Thankfully for all parties involved, “Shakin’” has nothing whatsoever to do with Eddie Money’s 1983 release of the same name. Instead we are given a bouncy, Sweet-ish (“Ballroom Blitz”) rave-up with the memorable chorus: “Shakin’, shakin’ like a vibrator/Burnin’, burnin like a radiator.” Yow! Very tight ensemble playing locks down the homestretch. This band does not lack for chops.

The Rutles: Ron, Barry, Dirk and Stig

The Rutles: Ron, Barry, Dirk and Stig

That Rutles reference isn’t meant frivolously. You hear the influence again on “Modern Cindarella.” It’s meant as a sincere compliment, as anyone who has heard any of Neil Innes’ dozens of song contributions to the Rutles oeuvre, and the expert production those songs received. That material was nearly equal to that it is imitating. Similarly the Cry! take their homage to the limit, squeezing every last ounce of anguished teen bravado from the lines: “Please, girl, please stay with me/Tonight is for lovers like us/But you don’t seem to love like me/So I’m headin’ home on the bus.” Well, who hasn’t been on that bus a time or two themselves? “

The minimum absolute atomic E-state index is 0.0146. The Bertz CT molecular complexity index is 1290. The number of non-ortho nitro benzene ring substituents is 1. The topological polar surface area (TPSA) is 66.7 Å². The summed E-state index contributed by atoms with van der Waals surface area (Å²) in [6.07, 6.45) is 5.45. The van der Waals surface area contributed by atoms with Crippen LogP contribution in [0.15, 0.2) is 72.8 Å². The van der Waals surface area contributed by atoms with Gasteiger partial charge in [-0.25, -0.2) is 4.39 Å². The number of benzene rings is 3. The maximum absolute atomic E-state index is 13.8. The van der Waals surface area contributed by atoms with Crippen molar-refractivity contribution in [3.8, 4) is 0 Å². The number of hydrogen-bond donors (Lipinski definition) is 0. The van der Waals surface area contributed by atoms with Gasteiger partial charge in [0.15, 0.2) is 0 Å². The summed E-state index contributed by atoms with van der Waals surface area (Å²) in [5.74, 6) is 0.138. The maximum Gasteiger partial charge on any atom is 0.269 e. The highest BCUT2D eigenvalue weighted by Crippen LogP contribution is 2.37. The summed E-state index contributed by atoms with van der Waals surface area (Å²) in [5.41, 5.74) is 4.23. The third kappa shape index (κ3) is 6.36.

“Dangerous Game” has a distinct element of a “fuck you” vibe that any fan of Green Day or the Dandy Warhols would readily recognize. The music is more amped up and Cheap Tricked out than the Dandys, but the attitude and sentiment are very familiar. The bridge is a little off-kilter here, like a few bolts came loose in the landing, but aside from that, this is prototypical Cry! material.

And no, “Toys in the Attic” has nothing to do with Lillian Hellman or Aerosmith: although that’s a band the Cry! might study very carefully going forward. What we have in this instance is another hard-charging stampede of punkish ‘80s New Wave Pop, skillfully rendered.

the cry5The Cry! are a very good young band. That much of their music seems rooted in the ‘60s, ‘70s and early ‘80s would mean that as children the members of the Cry! didn’t raid Dad’s record collection of Nirvana and Stone Temple Pilots. They raided Grandpa’s pile of vinyl. And they listened to that stuff real hard. To the extent that they have it nailed and can play it backwards, forwards and upside down.

The Cry

The Cry!

The fact that no one as young as these guys seems to be producing this sort of bombastic Power Pop any more would seem to open the door for the Cry!. They do not lack for the look or talent. But, as sophisticated and accurate as they are, they could still take their music up a notch to the level of Journey or Aerosmith. That would require vocal chops the Cry! don’t have yet. But I wouldn’t count these guys out. They know what they’re doing.